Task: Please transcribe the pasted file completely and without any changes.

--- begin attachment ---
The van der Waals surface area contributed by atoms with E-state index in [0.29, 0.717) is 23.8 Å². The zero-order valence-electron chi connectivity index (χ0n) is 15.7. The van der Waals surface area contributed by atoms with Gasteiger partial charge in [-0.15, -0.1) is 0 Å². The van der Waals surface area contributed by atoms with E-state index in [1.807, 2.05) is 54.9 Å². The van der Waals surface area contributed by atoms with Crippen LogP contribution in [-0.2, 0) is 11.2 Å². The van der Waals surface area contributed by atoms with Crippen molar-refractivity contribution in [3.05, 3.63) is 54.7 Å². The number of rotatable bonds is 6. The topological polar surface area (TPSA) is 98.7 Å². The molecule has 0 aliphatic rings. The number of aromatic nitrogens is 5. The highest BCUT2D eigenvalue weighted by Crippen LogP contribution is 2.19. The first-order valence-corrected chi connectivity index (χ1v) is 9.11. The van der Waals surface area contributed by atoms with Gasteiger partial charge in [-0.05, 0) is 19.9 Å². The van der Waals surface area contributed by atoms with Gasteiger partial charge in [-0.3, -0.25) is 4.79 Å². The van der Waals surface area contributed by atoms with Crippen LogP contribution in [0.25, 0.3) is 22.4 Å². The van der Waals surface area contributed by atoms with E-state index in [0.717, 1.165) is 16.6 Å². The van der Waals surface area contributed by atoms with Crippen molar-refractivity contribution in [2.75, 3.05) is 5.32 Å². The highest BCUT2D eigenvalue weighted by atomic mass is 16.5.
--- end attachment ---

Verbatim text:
The van der Waals surface area contributed by atoms with E-state index in [0.29, 0.717) is 23.8 Å². The zero-order valence-electron chi connectivity index (χ0n) is 15.7. The van der Waals surface area contributed by atoms with Gasteiger partial charge in [-0.15, -0.1) is 0 Å². The van der Waals surface area contributed by atoms with E-state index in [1.807, 2.05) is 54.9 Å². The van der Waals surface area contributed by atoms with Crippen LogP contribution in [-0.2, 0) is 11.2 Å². The van der Waals surface area contributed by atoms with Crippen molar-refractivity contribution in [3.05, 3.63) is 54.7 Å². The number of rotatable bonds is 6. The topological polar surface area (TPSA) is 98.7 Å². The molecule has 0 aliphatic rings. The number of aromatic nitrogens is 5. The highest BCUT2D eigenvalue weighted by Crippen LogP contribution is 2.19. The first-order valence-corrected chi connectivity index (χ1v) is 9.11. The van der Waals surface area contributed by atoms with Gasteiger partial charge in [-0.05, 0) is 19.9 Å². The van der Waals surface area contributed by atoms with Gasteiger partial charge in [-0.3, -0.25) is 4.79 Å². The van der Waals surface area contributed by atoms with Crippen LogP contribution in [0.25, 0.3) is 22.4 Å². The van der Waals surface area contributed by atoms with E-state index in [0.717, 1.165) is 16.6 Å². The van der Waals surface area contributed by atoms with Crippen molar-refractivity contribution in [2.75, 3.05) is 5.32 Å². The highest BCUT2D eigenvalue weighted by atomic mass is 16.5.